The Mason City Globe-Gazette from Mason City, Iowa on January 15, 1943 · Page 10
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January 15, 1943

The Mason City Globe-Gazette from Mason City, Iowa · Page 10

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Mason City, Iowa
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Friday, January 15, 1943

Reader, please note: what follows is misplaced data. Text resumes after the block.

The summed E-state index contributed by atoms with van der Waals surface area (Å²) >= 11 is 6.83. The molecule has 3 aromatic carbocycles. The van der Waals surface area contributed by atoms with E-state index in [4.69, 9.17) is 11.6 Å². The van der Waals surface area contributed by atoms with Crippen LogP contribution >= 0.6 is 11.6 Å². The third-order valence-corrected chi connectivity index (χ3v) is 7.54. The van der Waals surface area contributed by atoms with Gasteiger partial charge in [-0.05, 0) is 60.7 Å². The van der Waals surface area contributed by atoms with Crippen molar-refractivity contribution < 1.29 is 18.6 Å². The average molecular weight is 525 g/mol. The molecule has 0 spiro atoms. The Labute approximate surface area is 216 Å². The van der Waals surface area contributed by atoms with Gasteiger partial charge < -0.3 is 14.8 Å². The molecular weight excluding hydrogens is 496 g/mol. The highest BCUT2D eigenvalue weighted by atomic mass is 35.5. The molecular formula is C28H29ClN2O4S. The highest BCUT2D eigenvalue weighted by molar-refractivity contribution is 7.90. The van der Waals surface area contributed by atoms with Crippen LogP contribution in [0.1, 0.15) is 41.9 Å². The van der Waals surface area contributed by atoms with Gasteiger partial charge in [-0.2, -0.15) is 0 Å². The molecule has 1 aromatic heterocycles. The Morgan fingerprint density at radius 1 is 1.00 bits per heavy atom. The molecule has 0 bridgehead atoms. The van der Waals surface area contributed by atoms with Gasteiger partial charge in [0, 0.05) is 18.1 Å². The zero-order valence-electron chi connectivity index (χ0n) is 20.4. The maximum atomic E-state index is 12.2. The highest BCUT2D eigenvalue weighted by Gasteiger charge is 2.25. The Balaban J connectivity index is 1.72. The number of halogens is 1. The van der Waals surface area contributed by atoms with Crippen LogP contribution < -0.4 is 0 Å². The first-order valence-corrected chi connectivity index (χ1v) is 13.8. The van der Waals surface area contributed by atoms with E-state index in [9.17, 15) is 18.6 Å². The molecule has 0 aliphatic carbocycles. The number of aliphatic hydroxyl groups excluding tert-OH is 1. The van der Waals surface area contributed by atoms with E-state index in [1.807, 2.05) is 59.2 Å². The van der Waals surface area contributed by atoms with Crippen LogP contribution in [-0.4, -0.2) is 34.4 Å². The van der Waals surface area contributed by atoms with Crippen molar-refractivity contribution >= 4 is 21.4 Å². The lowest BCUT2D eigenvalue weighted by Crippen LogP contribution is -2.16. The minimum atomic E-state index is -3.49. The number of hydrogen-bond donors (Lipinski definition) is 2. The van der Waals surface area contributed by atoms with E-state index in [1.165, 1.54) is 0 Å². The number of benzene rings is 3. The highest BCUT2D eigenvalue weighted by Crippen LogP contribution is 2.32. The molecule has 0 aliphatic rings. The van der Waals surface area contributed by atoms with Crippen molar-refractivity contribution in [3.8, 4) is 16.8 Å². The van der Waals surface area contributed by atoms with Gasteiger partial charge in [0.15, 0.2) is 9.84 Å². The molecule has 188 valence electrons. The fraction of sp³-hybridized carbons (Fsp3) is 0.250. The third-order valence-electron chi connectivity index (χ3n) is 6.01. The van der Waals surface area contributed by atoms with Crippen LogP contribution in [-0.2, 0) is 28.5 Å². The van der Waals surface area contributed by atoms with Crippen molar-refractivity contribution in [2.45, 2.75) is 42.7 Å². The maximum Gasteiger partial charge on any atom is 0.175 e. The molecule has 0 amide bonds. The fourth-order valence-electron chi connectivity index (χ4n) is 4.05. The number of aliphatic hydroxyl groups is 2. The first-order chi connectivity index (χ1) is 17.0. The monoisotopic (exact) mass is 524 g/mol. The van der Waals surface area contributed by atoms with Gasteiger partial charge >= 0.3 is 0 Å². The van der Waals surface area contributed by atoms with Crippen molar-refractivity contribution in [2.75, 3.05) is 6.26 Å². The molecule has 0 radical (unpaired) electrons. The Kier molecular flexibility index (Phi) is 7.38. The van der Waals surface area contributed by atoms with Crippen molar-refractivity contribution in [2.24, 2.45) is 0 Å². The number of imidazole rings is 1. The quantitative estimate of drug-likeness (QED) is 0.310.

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£^xia2^33tei^fiji«2fe2Ks2sa^^ MASON CITY GLOBE-GAZETTE MASON CITY GLOBE-GAZETTE An A. W LEK Uiued Every Week Day by Ui« MASON CITV CLOBE.CAZCTTC COMPANY 1JJ-123 Cut SUM Strwt TtlepbOnO Mo. 1800 LOOK OUT BELOW , FRIDAY, JANUARY 15, 1943 Entered as second-class matter April 17, 1930. at ibe post- OUice at Mason City. Iowa, under the act ot Klarch :i. 1879. LEE P. LOOMIS Publisher - W. EARL HALL - - - Managing Editor ENOCH A. NOREM City Editor LLOYD L. GEER - Advertising Manager MEMBER ASSOCIATED PRESS - The Associated Press Is exclusively entitled lo uie use for republicatlon of all newt dispatches credited to ft or not othenvtse credited to thla paper and also tht local newt published herein. FULL LEASED WIRE SERVICE e» UNWED PRES!» MEUBFK IOWA DAILY PRESS ASSOCIATION, with DCS Molnes news and busfnesa offices at 405 Shopa Building. SUBSCRIPTION RATES Mason city and Clear Lake, Muoa City and Clear Lak*. W the vear JIO.OO by the wwk t» OUTSIDE MASON CITS ASO CIXA« LAK« AM". WITHIN 100 MILES Of MASON C1T1 Per year Dy carrier ..»!0.00 By mail S moniTia «3JJ Per week by carrier..* 20 By mail a months. .JI.75 fez year by mail . . . . * a.OO By maU 1 month...» £0 OUTSIUE ID* MILE ZONE Feryr. S10.00 6 months 1550 3 moauis S3.UO 1 month Jl.OO Food Must Be Counted a Vital Weapon of War O NE OF OUR farm friends has served notice ^ on us that he's coming in some day soon for a face-to -face argument 'with us about our, position .with respect to conscripting agricultural workers for the armed services. It seemed to be his impression that we had come out for a blanket immunity from the draft for all who live on the farm, expressible in these words: "If you are a farm worker, you automatically are exempt from conscription." " That hasn't been, isn't now and isn't going to be- our position. And to avoid the necessity of defining terms and stating the question ,when this scheduled argument comes about, ,it might be well to state just where we stand. * ft s WE HAVEN'T, let it be said at the outset, any ·* serious quarrel with the way things have worked out up''to this time. It hasn't been perfect. Few things are in this life. In some cases farm boys have been taken for the armed services who could have made a greater total contribution to the war effort in the area of food production. In other cases, doubtless, there has been an unwarranted escape from draft service. But generally speaking, draft boards here and elsewhere have used with good judgment such discretionary power as was at their com- · mand. The time has come, however, when the tremendous importance of food production must be more carefully scrutinized. Individual eases'must be examined with a view to determining where- the individual farm youth of selectee age can accomplish the most for the war effort Under certain conditions, induction into the armed services may be suggested by the findings. Under others--and these will probably be the more common--it may be ruled that the youth not only should but must stick to his food production job. V-vTCtfS;.examination by draft boards or their agents should be thorough enough to ferret out those infrequent attempts to hide behind the farm production deferment. In short, the guiding principle should be- Everybody to the place where he can give the greatest service." The personal desires or inclinations of the individual ought not to be decisive. Cold logic--not sentiment--should prevail. * * * TQOUGHLY this is the way the draft has worked out for workers in airplane and munitions factories. Those in authority have recognized how ill-advised it would be to send men into battle if they were short of the tools of war - Well, food is no less a material of'war than tanks and guns and planes. To an increasing extent, America is being called upon to feed and clothe the fighting forces of our allies Our own armed forces are growing. And the civilian populations in territories freed from enemy occupation must be cared for. It all adds up to an inescapable' requirement for maximum food production. And it would be seven kinds of nonsense to let fertile land lie idle for lack of labor with which to plant, cultivate and harvest the crops. rlrJ^J 1 TM atter of or Jinary good business, our draft machinery must give intelligent heed to this problem so vital in bringing the war to a victor! lous conclusion at the earliest possible moment So, with that, the stage is set for our comine argument. And well report on results! Smile When You Gripe! ^N ARMY in the field always grumbles. In- beeffn* °H S aSSCrt that a certain amou nt of ±r^ d ,JTM« !? L n H alti « ! ° f ** mono. Minnesota Gov. Harold Stassen'g president!*! aspirations have received a significant boost through the recent contention of William Randolph Hearst's political stooge, George Rothwell Sf°il n rV'f clrect ,. that he has "written himself off the list of republican possibilities." * * 9 Except for thc fact that he seems to possess no qualifications whatever for the job, there is no proper basis for criticizing Ed Flynn's appointment as Australian ambassador * * » ' ' Back of just about every gossip story designed to set American race against race or creed against creed, you'll find a slimy nazi hand * * * The confidence with which newscasters pronounce these Russian names creates the impression that they really know. * * * In these days of curtailed gas, any relative who lives more, than a few miles away isn't to be considered close. * » o Rationing may yet cause some of us fat ones to do what we didn't have the stamina to do on our own account · * ¥ Just a year ago Timoshenko was the military toast of the world. Whatever happened to him anyway? s * * * The march of lame ducks now bids fair to reach to Australia. PROS and CONS Some Interesting Viewpoints Gleaned From Our Exchanges Workers WUlinc to labor Longer Northwood Anchor: The theory that a forty- hour work week is demanded by workers because of the physical strain of longer hours is proved false by the very fact that workmen are not only willing but eager to work, more than forty hours-- especially if they can get time and one-half pay for extra hours. In justice to labor it is only fair to say that many, if one may believe their own. statements, would be glad to work forty-eight and even sixty hours a week' at REGULAR hour pay. They would like to use the opportunity to get financially ahead while the work is plentiful. Union leaders will not permit that, the idea being to do as little work at bin pay as they can force upon employers. Soldiers' Coffee Iowa City Press-Citizen: Presumably in an attempt to demonstrate that the army is doing its «?*! in self-denial, the war department reports that soldiers get 'coffee with only one mea! a day This may make some civilians feel better about the terrible hardships they must endure Others-- perhaps most-- will react differently If there is a coffee shortage, it is not necessary to deprive our fighting men in order to assuage civilian feelings. Soldiers and sailors should have 5 A " ^ ey want il - even if civilians Does anybody question that, Hope Springs Eternar N\V\ REMEMBER? GOOD HEALTH No Hardship in Prospect *! *? 3I £ Sentinel; While the headlines tell us is to be a year of sacrifice for the people of HHll*"^ 8 * about «*te"«SSwte f h l n ^ the P ros P ect so far to indicate that any great hardship will result. Rationing may stop some of the waste, but will still leave .-j the yowling has a shoddy ring bas^Tn some ab of U the 0 more l ? ttoni ? g * handie *. ' ances of thc red-tape bo'ys? aTe^fl'^gM^ So^c udicrous mistakes have been made, and lively outcry and uproar may hasten ' Food Important in Winning War Orange City Capital; Food alone may not win this war, but food is next to cold steel in the winning factors. Our meat, milk, eggs, poultTM and grains furnish the health and energy our mcn need at the fighting front and put workinu muscles on factory workers. We have a bie iob ahead m 1943. By the grace of God we must produce more. j"'"oi More Bigid Control Washington, Iowa, Journal: When the end of the spending era comes, as it certainly must, some type of rigid governmental control will be waiting. Down through history it has always been waiting at the end of governmental mismanagement. And we have no reason to expect an exception in our own case. Could Americans Take It? Webster City Freeman-Journal: We sometimes wonder if the people of the United States would have the courage and stamina to stand up as well as the English and Russians have under severe punishment, and we do not want to have that doubt proved or disproved by actual experience. Away From the lxr Cabin Tradition Davenport Times." The news that more and more of our babies will have to be'delivered at home is; going to help keep alive an old American tradition. This country could probably not survive the day when a maternity hospital was enshrined as the birthplace of a president The Dictator's Belly Ache _ Algona Upper Des Moines: It is sad that Premier Mussolini of Italy is suffering from cancer of the stomach in an advanced stage ard it is not thought that he will last long. Well well it seems true that "the mills of the Gods grind slowly but they grind exceedingly fine." Or So It Often Seems Austin, Minn., Herald: Why is it that most of the men^vho try to grow mustaches are the ones Easy to Gire and Hard to Take Dubuque Telegraph-Herald: Advice is just as easy to give and hard to take as medicine. From Globe-Gazette Files FORTY YEARS AGO A little excitement was created on Main street last night by the Ideal American Laundry horse running away. He got tired of standing so long waiting for his driver and concluded it was supper time and took a hike. No damage was done to the wagon until it reached the alley at the rear of the laundry, when it turned over and broke a wheel. THIRTY YEARS AGO s 5? W( **n esda y evening G. M.-Haz)ett and staff Sr 1 i ^--9j ' com P° sed o£ Messrs. Washburn, McAuley, Kidder and Mossman went to Rockwell and installed the officers of fraternity lodge No 344. Preceding the installation second and third degree work was put on and a banquet followed. A bust of General Grant has just recently been received by the city schools and will be placed in the assembly room of the Grant school The new steam laundry on Fifth and'Washing- ton streets is rapidly reaching the top of the first TWENTY YEARS AGO t ?OY- Fischbeck, district manager of the Mutual Life Insurance company, is one of the 50 salesmen selected by the company to enter a four ^^i 15 ^ 01 "TM 6 schtx)1 at Bos t°»- Ooe other man. Fred Murphy of DCS Moines, was chosen from Iowa The-school of instruction opens Feb 5 Fiscbbeck \9ill leave Mason. City about Feb. 1. TEN YEARS AGO «., · T ,7 L C ; hri | tma ? Eeal commi 'tee has received 51,337.75 to date in returns from its annual campaign which opened Thanksgiving night with the mailing of the seals to Mason Cityans. Sixty per cent of the proceeds will remain in Mason City and the remainder will be divided between the state and national tuberculosis prevention organizations. ABOUT BOOKS By John Selby "ITALY FROM WITHIN," Massock (Macmillan; $3). by Richard G. ignorant of Pledged our allies food and necessaries, and we fa 1 B £Z? that f ° 0tJ Sent t0 A£rica '^'example is a fighting weapon of the first quality Anybody who complains because he can't get thick porterhouse any time ho wants it should C ^'ould be n-or -" ' h ° Russians *"ould or if thc isla "« °f Britain 3nd W ° werc lc « wWout poundins the hcil out of ° f were b t that nHvan T Hitler Let us rather give thanks that we have cnoueh to spare so that our allies can stay in the flgh ta TM f v Vf,? nks that %vc arc n «M£ ing range of the enemy here at home. Let us in. o e d be thankful that we can make efle live our individuai b « ° . Food and oil reserves are as necessary as am- nuBition reserves. We'll have plenty for all, Vith luck and good management But if we h a d n t management we'd soon all be short-and that means the army, the navy and our allies Nobody with a grain of intelligence can contemplate thnt prospect without a shudder , Editorial of the Day THE WORLD OF TOMORROW Warren Nelson in Thornton Enterprise QF COURSE the war isn't over yet but with v thoughts of what peace will eventually brine Sma^f-^ thrDU S. h °" '^ world, it stretches the !? if E? tlon . 7l considerably. For instance there probably will be a world-wide police force with 1cT \ e .'. y . c ° un . tr y sharing in the responsibility. The United States will probably have a standing army in khaki m every country in thc world. Married men now serving in the armed forces will probably return home first and the single men will be delayed as they must stay "ever on the watch ' Yes perhaps a United Slates soldier's policeman's whistle may be heard by you wherever you may £L"M atel J yCarS o£ travel " A" 11 th =n, too, per. naps the form of money exchange will be the same throughout the world. When the nation, gather for that eventual and f ore verlasting peace *r,rt nS A, v? w m lt d S , tates wiu have the m °« vote, and probably the American dollar will take the place of francs and marks and so forth- in the various countries. So as you face and assist dur! ing the hardships ot war today, also plan and be Tr,?v n K r the numcr °"s changes of tomorrow, returns " Starlllns as your 1943 in c°mc tax «DY THE SPRING OF 19/12," Richard G. Mas- TM^so ,, ,5? ys towar d 'he end of his "Italy from Within, "Fascism had ruined itself.' 1 Mr. Massock s book is the story of that ruination -nu . - 1S V as the tiUe suggests, told from within. That is to say, Mr. Massock has been representing Hie Associated Press in one or another European capital for a decade or more, and the last part of his stay has been in Italy. Before he went to that country he was by no means cut off from iuuian happenings. In a continent sprouting with dictators, the affairs o£ one country are pretty likely to dovetail with those of another There are two sides to Mr. Massock's effort, completed since his return to America last summer. One js a more or less formal history of Italy under fascism, which is to say under Mussolini until recently. The record is obscure at places to all of us, and Mr. Massock claims to have found httle new. What he has that most miters on the subject have not is a peculiarly good sense of observation, and a capacity for sensing the tone and temper of a person, or an event This serves to point up the otherwise formal story to give it life and color. · The other side, perhaps thc more important one, is Mr. Massock's tolerance, born out of a long newspaper experience and tempered by the good American newsman's fundamental honesty, l he Italians never have been aria singing nitwits to Massock, nor have they been boors. They have W'°th' P "° ° ThCy remain P e °P le ^ "Italy from This is true because all through the book the author has inserted the small detail of their life Some of this is to be found in the chapter on Mussolini's "love life," and on his strange relation with his peasant wife. But more comes out in the description of. for example, his jailers after war was declared; the life in Siena whirl nobody ever bothered the interned American cor! respondents although they had the run of the town: of the way in which Massock was served and Germans made to wait in Italian restaurants natSm'T y iT thi " 6S d ° n0t mcan thc unitcti nations can walk unopposed through Italy when re H d ft ? Ut th , cy do indicate a tre " d that «£?£ and that may be very important in a few months. By Logan' Clendening, M. D. TESTS OF VACCINES TIERE WE ARE in the common cold season *·* again and we may expect, if former years are a criterion, that 50 million Americans will come down for a few days with more or less disability from this cause. We hear health propagandists say, "Acoid thc common cold so you will not lose any days from the war effort," but they do not tell, unfortunately, just what means to take to do this avoiding. The old gag about avoiding falling hair by stepping nimbly to olte side doesn't apply to tho common cold. If anybody wants to kno wthe full i wisdom that I have acquired in over half, a century of contact [with the common cold and would like to ask me how to prevent it and how to treat it, I can reply in three words, towit: "I don't know." The use of cold vaccines may do some good, but I don't see how we are going to obtain a | vaccine when we don't know anything about the germ that 1 causes the cold. Curiously enough, the use of vaccines by mouth seems to be somewhat more successful than Dr. Clendenint the use of cold vaccines given nypodermically; it certainly makes the process simpler. There are several cold vaccines which can be taken by mouth which can be obtained from a pharmacist. Reports on a large number of people using these vaccines have been made for several winters. In one winter 500 persons were selected and cold vaccines given by mouth; 560 controls were used who got no cold vaccine by mouth. Following them through the whole winter, it was found that there was about a 45 per cent decrease in the number of colds in the individuals who took the vaccine. Another study shows that in a group of 11 people who were followed fro 3 years as to the actual number of colds they had, there were 61 colds. In a year in which all of them took the cold vaccine by mouth, only 2 colds occurred in the group--a decrease ot 96.7 per cent. This may be a little optimistic, but at least taking the vaccine, will do no harm. I have a little more confidence in cold vaccine taken by mouth because in the people I have seep who had taken it, there was a reaction for several days, as if they had a mild cold, with running from the nose, itchy eyes and cough This would seem to me to indicate that a reaction occurred and encourages me to believe that possibly there is something in this new method of prevention. After you have a cold, I don't know of anything that is calculated to do you any good except to go home and go to bed and stay there lor at least 24 to 48 hours. The old-fashioned remedies are just as good as any, such as a\muslard foot bath and hartshorn Jjniment rubbed on the chest and a glass o£ hot lemonade after you get to bed eye® OBSERVING Lantern Light Lyrics By Ray Murray of Buffalo Center IN TUNE WITH TREES I've noted beauty In the tree* And mirked h»w well t h e y make » sjmpHony ot line «n« I've e«n them stand knee.detri In snow TTielr It4n, blick ahXcms streaklnr. out lonr D»U. for ·n« to «o. I've heard tkelr liny, new Ie»ve» jlni A iminr. HCtlnit lll«ny to hermld in the sprlnr. I've fell thc eoolnen or their shade Tlielr jptf.ainf tranches ahieldlnt- mo from heat * brlthl sun made. I've smelled the fragrance or their finei wi"*l' nl """" bubbllnr throith mr noslrilt lil« rl«l Tee taitri «f n, traits thej- yield And trom tbelr wood* have rationed took jn! weapon. Tnen maj- wield. ''ve sensed the v.rrnlnes* of trcrs S% "e" """ '""*' '*"" '" m « n "» respon.s I* Ii m h, » n - For Gripers lit hope the next time you jjihcar somebody coniplain- ing about rationing restraints you will call Hie complainer's attention to the new course being offered to Australian troops. This, I should explain, is not a course in foods, such us a scry- ing of meat or dessert, but a course'ot training to enable (he Aussies to find sustenance in thc bush as aborigines do. Its special interest to the United States lies in the fact that American soldiers are fighting alongside the Australian forces in the bush of New Guinea and sharing their are and their hardships. The new course, according to official wrd from the Australian government information service, is designed to make the soldier independent of ordinary supplies if he is cut off or isolated. The diet which falls within the term "ordinary supplies" is nothing to brag about, judging from the letters received from some of our soldiers there. The food prospects of a soldier cut off from his own field kitchen are even less. Troops will learn how to get water from roots of trees and from shells dug from drying mud. They'll learn that the bark of a certain tree, crushed and thrown into a river, will dope fish and bring them to the surface within an hour. They'll learn that on- iomveed bulbs, thistles, witchy grubs and ant eggs can be made palatable. Witchy grubs are large white wood grubs regarded as aboriginal delicacies. The authorities don't claim that they are satisfying, but say they will keep a stranded man alive for weeks. --V-Don't Criticize! MB^s commend to : all readers 'OS?*" tne spirit sst forth in the. following counsel f r o m tho current bulletin of the Iowa Retail Hardware association: "A certain association recently charged local rationing boards with favoritism on gasoline allowances. No doubt there are inequalities but we dislike to see rationing boards blamed for a mess when they are innocent victims. "People who are serving on these - boards are taking a real punishment without compensation and mostly damnation. It prob- bly would be better if more business men served on the local boards. However, that is not always possible or advisable. "When there are local patriots who will serve, let's show them courtesy, and, shall we say, 'Sympathy.' " One Accident Maybe One Too many It might be your lost SAffrr COUNC*' Courage ^admired this little dis- ^ course on the subject ot courage, penned by some unnamed writer: "Courage is that great spiritual force supposedly bom in some and not in others. "Courage docs not mean the absence of fear; it does mean Hie power to go forward and to carry through your job despite fear. "Intelligent men thc world over have fear . . . but courage overcomes that fear and takes them on to victory despite obstacles. "The physically strong are not the most courageous. Courage is an intellectual quality of determination brought about by knowledge that most fears are destroyed by going forward, to do your task, with a trust in divine guidance." --V-- j^« 1 I I C ^^ IDAYS GOUQUE To STANLEY BAUMGAHTNER OF MASON CITY--for winning a coveted appointment to the West Point military academy. While assuming leadership in a number of extra-curricular activities in the local high school, Stanley has achieved one of the finest scholastic records in the history of the local institution. Everything about his bapkground suggests, that in his days at' the "Point," he will be a credit to himself, his family and the community which so proudly claims him. DID YOU KNOW? By Frederic J. Hoskin EDITOK'S NOTE: For in answer to »n- question of Uet write "Muon CHr Globe'Gazette Information B u r e 2 u. Fredecic 3. flaskln. Director, Waslvlnf' ton. D. c." Fle»e serjii 3 cents poktafft for reply. Why fs the British army In Northern Africa called the Eighth? F. L. The British Information Service says that the term "British Eighth Army" designates an army operating in a certain area. What is thc smallest mammal in the world? W. M. It is the Crocidura, a shrew. When George Washington was placed in command of thc Continental army, wbu signed his commission? S. I. It was signed by John Hancock. '- How many words arc there in Sir William Bereridge's plan for social security? A.' P. 200,000. -What bird is the greatest fisht- cr? P. H. Probably, the hummingbird. How many business failures were there in 1942? C. N. There were 9,400. Is it true that Gen. Chiang Kai- shek once was kidnaped? N. W. He was kidnaped at Sian on Dec. 12, 1036, by Gen. Chang Hsueh-Liang. Are coffins mentioned in the Bible? P. N. The coffin of Joseph is the only one mentioned. Genesis 50:26. What is the title of Ihc poem in which a soldier's knapsack is likened to thc crucifix of Christ? G. E. "Prayer of a Soldier in France" by Joyce Kilmer. How far distant is Cuba from thc Panama canal? E. S. The distance is 720 miles. Where is thc largest ranch in eastern United States? F. E. The largest is believed to be the 42,000-acre Stuart ranch in Virginia. What is fhc strongest insect? The goliathj beetle is believed to be the strongest. How many members has the ew York City police force? G, G. There are 17,588. What is meant by thc expression an Oxford blue? I. J. An athlete who represents, fiis university is called a blue, par- liculariy at Oxford and Cambridge. Arc there any bridges slill in existence that have chapels upon them? M. E. A few stlil remain in England and other parts of Europe. When was Ihc Foreign Legion created? R. G. The French Foreign Legion was created by vote at the French parliament on March 9, 1831. Do all clouds come oat 'of the Wrest? W. T. ,,-,f ne ' u - s - weather bureau ssys: Clouds arc carried along by the winds.' Where was Ihc first btjr fire in (he United States? U. W. In Boston on Aug. S, J679. What is (he meaning of' "(he composition "Finlandia" by -Sibel- ius? F. F. It is a tone-poem in which the great composer pictures the beauty of Finland's scenery. .* What are sinuses? S. F. They are air spaces in the bones or the head which connect with the inside of thc nose by means of small openings. What was Jhe fastest time ever made by the pony express? H. F. A distance oE 1,960 miles in 7 days and 17 hours. H 01V great a discharge of heat is there from radium? M. U. Mme. Curie said this substance releases each hour a quantity" ot neat sufficient to melt its own weight in ice. ' Da"'" iT^ thC " MiUl " onaire f( "- » John Jay (Butch) McDevitt native of Wilkcs-Barrc, Pa Is the coral snake dangerous? A. U. Its venom is highly poisonous. week during the first six Who was : thc first to write the . Robert Ingcrsoll in his .oration on , Thomas p a ; ne sajd o£ h - '. TM ·T?, S TT G ^ io wrile mesc words- ·The United States of America'''' . The war department says that it 0 - 'V s °- calicd commando it m the army. " as "* 200-inch telescope of ' Tho completion of this great CS an almost perfect substitute for sugar its uses, snd its food *g hon rf rCeipes for C °nfection1 honey drop cookies, honey nut bread, and also tells how to adjust cake recipes for honey. --USE THIS COUPON-The Mason City Globe-Gazelle Information Bureau Frederic J. Haskin,' Director Washington, D. C. I inclose herewith 5 cents in com (carefully wrapped in Name Street or Rural Route City Slalo {Mail to Washington, D. C.)